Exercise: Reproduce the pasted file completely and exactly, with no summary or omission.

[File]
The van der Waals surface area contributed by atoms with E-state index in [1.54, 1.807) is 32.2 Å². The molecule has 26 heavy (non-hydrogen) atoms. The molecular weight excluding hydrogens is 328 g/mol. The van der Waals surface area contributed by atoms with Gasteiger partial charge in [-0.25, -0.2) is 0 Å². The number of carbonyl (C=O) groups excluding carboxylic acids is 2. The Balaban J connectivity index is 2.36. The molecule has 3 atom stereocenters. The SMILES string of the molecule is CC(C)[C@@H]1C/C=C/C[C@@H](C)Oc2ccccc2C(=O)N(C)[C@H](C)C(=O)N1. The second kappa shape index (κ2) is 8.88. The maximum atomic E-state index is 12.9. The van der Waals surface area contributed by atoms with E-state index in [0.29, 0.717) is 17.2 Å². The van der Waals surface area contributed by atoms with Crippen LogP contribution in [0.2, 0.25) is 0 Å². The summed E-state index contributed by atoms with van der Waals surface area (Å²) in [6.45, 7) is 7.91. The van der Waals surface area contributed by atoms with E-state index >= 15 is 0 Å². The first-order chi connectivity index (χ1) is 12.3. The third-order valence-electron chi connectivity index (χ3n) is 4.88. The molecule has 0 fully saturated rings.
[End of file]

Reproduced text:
The van der Waals surface area contributed by atoms with E-state index in [1.54, 1.807) is 32.2 Å². The molecule has 26 heavy (non-hydrogen) atoms. The molecular weight excluding hydrogens is 328 g/mol. The van der Waals surface area contributed by atoms with Gasteiger partial charge in [-0.25, -0.2) is 0 Å². The number of carbonyl (C=O) groups excluding carboxylic acids is 2. The Balaban J connectivity index is 2.36. The molecule has 3 atom stereocenters. The SMILES string of the molecule is CC(C)[C@@H]1C/C=C/C[C@@H](C)Oc2ccccc2C(=O)N(C)[C@H](C)C(=O)N1. The second kappa shape index (κ2) is 8.88. The maximum atomic E-state index is 12.9. The van der Waals surface area contributed by atoms with E-state index in [0.29, 0.717) is 17.2 Å². The van der Waals surface area contributed by atoms with Crippen LogP contribution in [0.2, 0.25) is 0 Å². The summed E-state index contributed by atoms with van der Waals surface area (Å²) in [6.45, 7) is 7.91. The van der Waals surface area contributed by atoms with E-state index >= 15 is 0 Å². The first-order chi connectivity index (χ1) is 12.3. The third-order valence-electron chi connectivity index (χ3n) is 4.88. The molecule has 0 fully saturated rings.